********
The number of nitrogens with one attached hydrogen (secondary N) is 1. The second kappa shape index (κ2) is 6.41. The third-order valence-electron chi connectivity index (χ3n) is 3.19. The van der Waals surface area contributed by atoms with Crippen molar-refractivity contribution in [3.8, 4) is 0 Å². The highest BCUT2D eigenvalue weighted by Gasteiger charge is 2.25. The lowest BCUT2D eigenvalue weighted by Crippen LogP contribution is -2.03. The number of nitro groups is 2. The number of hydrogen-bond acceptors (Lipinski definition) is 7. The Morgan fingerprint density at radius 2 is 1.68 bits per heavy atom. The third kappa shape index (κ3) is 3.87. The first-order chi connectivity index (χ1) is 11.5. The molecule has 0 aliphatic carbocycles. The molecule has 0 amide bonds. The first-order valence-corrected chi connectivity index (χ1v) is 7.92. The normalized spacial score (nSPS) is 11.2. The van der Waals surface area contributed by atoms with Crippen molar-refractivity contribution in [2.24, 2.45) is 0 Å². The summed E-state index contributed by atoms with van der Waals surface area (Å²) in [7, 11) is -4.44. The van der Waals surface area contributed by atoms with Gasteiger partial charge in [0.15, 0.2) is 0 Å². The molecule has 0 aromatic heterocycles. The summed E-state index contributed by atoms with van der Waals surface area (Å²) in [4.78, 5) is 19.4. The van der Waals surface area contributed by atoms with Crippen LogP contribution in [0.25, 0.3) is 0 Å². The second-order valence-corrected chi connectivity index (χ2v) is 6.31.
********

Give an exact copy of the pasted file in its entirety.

The number of nitrogens with one attached hydrogen (secondary N) is 1. The second kappa shape index (κ2) is 6.41. The third-order valence-electron chi connectivity index (χ3n) is 3.19. The van der Waals surface area contributed by atoms with Crippen molar-refractivity contribution in [3.8, 4) is 0 Å². The highest BCUT2D eigenvalue weighted by Gasteiger charge is 2.25. The lowest BCUT2D eigenvalue weighted by Crippen LogP contribution is -2.03. The number of nitro groups is 2. The number of hydrogen-bond acceptors (Lipinski definition) is 7. The Morgan fingerprint density at radius 2 is 1.68 bits per heavy atom. The third kappa shape index (κ3) is 3.87. The first-order chi connectivity index (χ1) is 11.5. The molecule has 0 aliphatic carbocycles. The molecule has 0 amide bonds. The first-order valence-corrected chi connectivity index (χ1v) is 7.92. The normalized spacial score (nSPS) is 11.2. The van der Waals surface area contributed by atoms with Crippen molar-refractivity contribution in [2.24, 2.45) is 0 Å². The summed E-state index contributed by atoms with van der Waals surface area (Å²) in [7, 11) is -4.44. The van der Waals surface area contributed by atoms with Gasteiger partial charge in [0.15, 0.2) is 0 Å². The molecule has 0 aromatic heterocycles. The summed E-state index contributed by atoms with van der Waals surface area (Å²) in [4.78, 5) is 19.4. The van der Waals surface area contributed by atoms with Crippen LogP contribution in [0.25, 0.3) is 0 Å². The second-order valence-corrected chi connectivity index (χ2v) is 6.31.